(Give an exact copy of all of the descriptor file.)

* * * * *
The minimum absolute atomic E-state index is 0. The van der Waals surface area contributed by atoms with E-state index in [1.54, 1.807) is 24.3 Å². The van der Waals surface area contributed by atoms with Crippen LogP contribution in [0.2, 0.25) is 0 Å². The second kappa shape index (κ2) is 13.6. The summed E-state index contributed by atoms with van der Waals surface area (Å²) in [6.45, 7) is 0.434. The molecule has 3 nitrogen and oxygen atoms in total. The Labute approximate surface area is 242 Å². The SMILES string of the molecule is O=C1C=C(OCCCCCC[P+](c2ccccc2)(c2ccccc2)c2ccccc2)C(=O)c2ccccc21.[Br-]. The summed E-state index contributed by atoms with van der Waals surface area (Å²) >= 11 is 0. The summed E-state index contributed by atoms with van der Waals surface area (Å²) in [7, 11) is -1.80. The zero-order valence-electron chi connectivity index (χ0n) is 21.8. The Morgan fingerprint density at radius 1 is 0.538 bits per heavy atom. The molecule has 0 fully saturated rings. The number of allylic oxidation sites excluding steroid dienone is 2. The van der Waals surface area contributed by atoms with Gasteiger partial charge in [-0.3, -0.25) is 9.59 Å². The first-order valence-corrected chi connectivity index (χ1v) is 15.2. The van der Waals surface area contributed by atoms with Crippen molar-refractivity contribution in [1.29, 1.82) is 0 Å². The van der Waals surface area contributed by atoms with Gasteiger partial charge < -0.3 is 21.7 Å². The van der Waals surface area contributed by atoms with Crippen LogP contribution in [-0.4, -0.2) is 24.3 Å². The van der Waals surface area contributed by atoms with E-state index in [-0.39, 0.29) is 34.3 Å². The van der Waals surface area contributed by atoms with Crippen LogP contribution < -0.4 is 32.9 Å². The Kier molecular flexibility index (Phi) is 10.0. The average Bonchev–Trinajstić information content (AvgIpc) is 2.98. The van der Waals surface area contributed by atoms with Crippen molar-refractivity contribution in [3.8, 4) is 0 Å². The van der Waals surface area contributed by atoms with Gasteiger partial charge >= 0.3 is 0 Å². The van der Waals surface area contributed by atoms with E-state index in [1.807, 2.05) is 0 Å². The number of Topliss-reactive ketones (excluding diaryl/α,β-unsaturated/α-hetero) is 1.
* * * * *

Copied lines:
The minimum absolute atomic E-state index is 0. The van der Waals surface area contributed by atoms with E-state index in [1.54, 1.807) is 24.3 Å². The van der Waals surface area contributed by atoms with Crippen LogP contribution in [0.2, 0.25) is 0 Å². The second kappa shape index (κ2) is 13.6. The summed E-state index contributed by atoms with van der Waals surface area (Å²) in [6.45, 7) is 0.434. The molecule has 3 nitrogen and oxygen atoms in total. The Labute approximate surface area is 242 Å². The SMILES string of the molecule is O=C1C=C(OCCCCCC[P+](c2ccccc2)(c2ccccc2)c2ccccc2)C(=O)c2ccccc21.[Br-]. The summed E-state index contributed by atoms with van der Waals surface area (Å²) >= 11 is 0. The summed E-state index contributed by atoms with van der Waals surface area (Å²) in [7, 11) is -1.80. The zero-order valence-electron chi connectivity index (χ0n) is 21.8. The Morgan fingerprint density at radius 1 is 0.538 bits per heavy atom. The molecule has 0 fully saturated rings. The number of allylic oxidation sites excluding steroid dienone is 2. The van der Waals surface area contributed by atoms with Gasteiger partial charge in [-0.3, -0.25) is 9.59 Å². The first-order valence-corrected chi connectivity index (χ1v) is 15.2. The van der Waals surface area contributed by atoms with Crippen molar-refractivity contribution in [1.29, 1.82) is 0 Å². The van der Waals surface area contributed by atoms with Gasteiger partial charge < -0.3 is 21.7 Å². The van der Waals surface area contributed by atoms with Crippen LogP contribution in [-0.4, -0.2) is 24.3 Å². The van der Waals surface area contributed by atoms with E-state index in [-0.39, 0.29) is 34.3 Å². The van der Waals surface area contributed by atoms with Crippen LogP contribution < -0.4 is 32.9 Å². The Kier molecular flexibility index (Phi) is 10.0. The average Bonchev–Trinajstić information content (AvgIpc) is 2.98. The van der Waals surface area contributed by atoms with Crippen molar-refractivity contribution in [3.8, 4) is 0 Å². The van der Waals surface area contributed by atoms with Gasteiger partial charge >= 0.3 is 0 Å². The van der Waals surface area contributed by atoms with E-state index in [1.807, 2.05) is 0 Å². The number of Topliss-reactive ketones (excluding diaryl/α,β-unsaturated/α-hetero) is 1.